What is VAT?
VAT applies to any transaction where:
- there is a supply of goods or services
- made in the UK
- by a taxable person
- in the course or furtherance of business
The transaction is known as a “taxable supply”
Inputs and outputs
VAT is calculated on the sales of the business and is known as output VAT . Businesses can deduct any VAT they have suffered on their purchases, known as input VAT, from their total output VAT and are obliged to pay the net amount over to HMRC.
Most taxable supplies are charged at the standard rate of 20%.
There is a reduced rate of 5% which applies to a small number of supplies such as domestic gas and electricity.
Some supplies are or zero-rated where the rate is 0%.
There are certain supplies that are not taxable and these are known as exempt supplies.
The crucial distinction between exempt and zero-rated supplies is:
- If your business only makes exempt supplies you cannot register for VAT and therefore cannot reclaim any input tax.
- If your business only makes zero-rated supplies you should register for VAT as although your supplies are taxable, it is at 0%, and you are able to reclaim any input tax you suffer.
Do you have to Register?
You must register for VAT if your taxable supplies (Sales) exceeds a set annual figure (£83,000 from 1 April 2016).
If your taxable supplies (Sales) are below the limit you can still apply if you believe it would be beneficial for you to do so, as in the example above where the business was only making zero-rated supplies. This is known as voluntary registration.
You can also register prior to making any taxable supplies as long as you intend to do so in the future; this allows you to reclaim the input tax on start-up expenses.
This is anyone who makes or intends to make taxable supplies and is required to be registered. For the purpose of VAT registration a person includes:
- individuals (if an individual has more than one business, it is the combined turnover of all businesses which will determine if the annual limit has been reached. If the limit is reached, all of the businesses of that individual must register for VAT). This doesn’t apply to Companies, each of which is a separate legal entity
- companies, clubs and associations
Once a business is registered for VAT, you must submit a VAT return to HMRC each quarter, showing amounts of input and output tax and other information and must be filed online.
Returns are due one month after the end of the period it covers, although generally an extra seven calendar days are allowed for online forms.
All businesses must pay any liability electronically.
Businesses who make zero-rated supplies and who receive VAT repayments may find it beneficial to submit monthly returns.
Any business with a turnover less than £1,350,000 may apply to join the annual accounting scheme. They will make monthly or quarterly payments of VAT but will only have to complete one VAT return at the end of the year.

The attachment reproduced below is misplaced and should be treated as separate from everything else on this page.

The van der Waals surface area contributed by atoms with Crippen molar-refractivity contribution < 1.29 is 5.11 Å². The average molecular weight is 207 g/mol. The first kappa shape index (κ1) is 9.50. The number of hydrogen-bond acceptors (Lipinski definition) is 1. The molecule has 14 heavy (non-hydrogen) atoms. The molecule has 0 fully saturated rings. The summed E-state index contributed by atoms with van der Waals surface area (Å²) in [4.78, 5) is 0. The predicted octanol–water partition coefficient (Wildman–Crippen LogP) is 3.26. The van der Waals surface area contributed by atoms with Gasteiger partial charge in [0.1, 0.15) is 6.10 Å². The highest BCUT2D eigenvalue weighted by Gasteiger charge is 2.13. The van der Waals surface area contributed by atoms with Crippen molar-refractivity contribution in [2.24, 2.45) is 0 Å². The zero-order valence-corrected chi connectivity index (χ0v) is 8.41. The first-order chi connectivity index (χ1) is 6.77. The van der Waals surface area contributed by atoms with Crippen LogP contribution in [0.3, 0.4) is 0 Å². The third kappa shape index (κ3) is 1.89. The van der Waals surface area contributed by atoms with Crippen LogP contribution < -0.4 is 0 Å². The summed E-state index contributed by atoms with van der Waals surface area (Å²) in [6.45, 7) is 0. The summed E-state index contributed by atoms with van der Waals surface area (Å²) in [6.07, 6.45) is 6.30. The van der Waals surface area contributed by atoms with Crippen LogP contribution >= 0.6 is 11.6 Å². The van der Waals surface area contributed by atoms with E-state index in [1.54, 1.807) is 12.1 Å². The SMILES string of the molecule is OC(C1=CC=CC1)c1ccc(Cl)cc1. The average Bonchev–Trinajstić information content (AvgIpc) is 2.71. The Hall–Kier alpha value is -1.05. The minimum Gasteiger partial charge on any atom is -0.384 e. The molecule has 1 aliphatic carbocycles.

All VAT registered businesses are required to keep detailed and up to date records of all sales, purchases and expenses. Furthermore, any input VAT claimed must be supported by a valid VAT receipt. These records should be kept for six years.
Inspection of records
The person registered for VAT is the person responsible for the proper maintenance of records and calculation of the VAT liability. Periodically, a VAT officer from HMRC may visit to inspect the business records.
HMRC have extensive powers to apply penalties where businesses have failed to or have incorrectly applied the VAT regulations. Penalties can be applied in respect of:
- late returns or late payments
- late registration
- errors in returns
Cash accounting scheme
If the annual turnover of your business does not exceed £1,350,000, you are permitted to calculate VAT based on the cash you pay out and the cash you receive rather than on the date of each invoice or receipt.
There are special schemes for retailers to ensure that it is impractical for retailers to maintain the records required of a VAT registered business.
Flat Rate scheme
Smaller businesses can elect to join the flat rate scheme whereby they pay VAT as a percentage of their total business income/turnover and do not reclaim any input VAT, except in the case of business assets which cost at least £2,000. This scheme was introduced by HMRC in an attempt to simplify VAT for small businesses. Some businesses will find that there is a cash saving in using the scheme.
How can we help?
It is essential that you comply with all VAT regulations in order to avoid costly penalties. We can assist you by:
- Providing access to our online accounting software which will ensure that your record keeping is up to date and all VAT information is available.
- Completing & submitting your VAT returns
- advising you which schemes are available and which one is most appropriate for you.
If you would like to discuss any of the points mentioned above please contact us.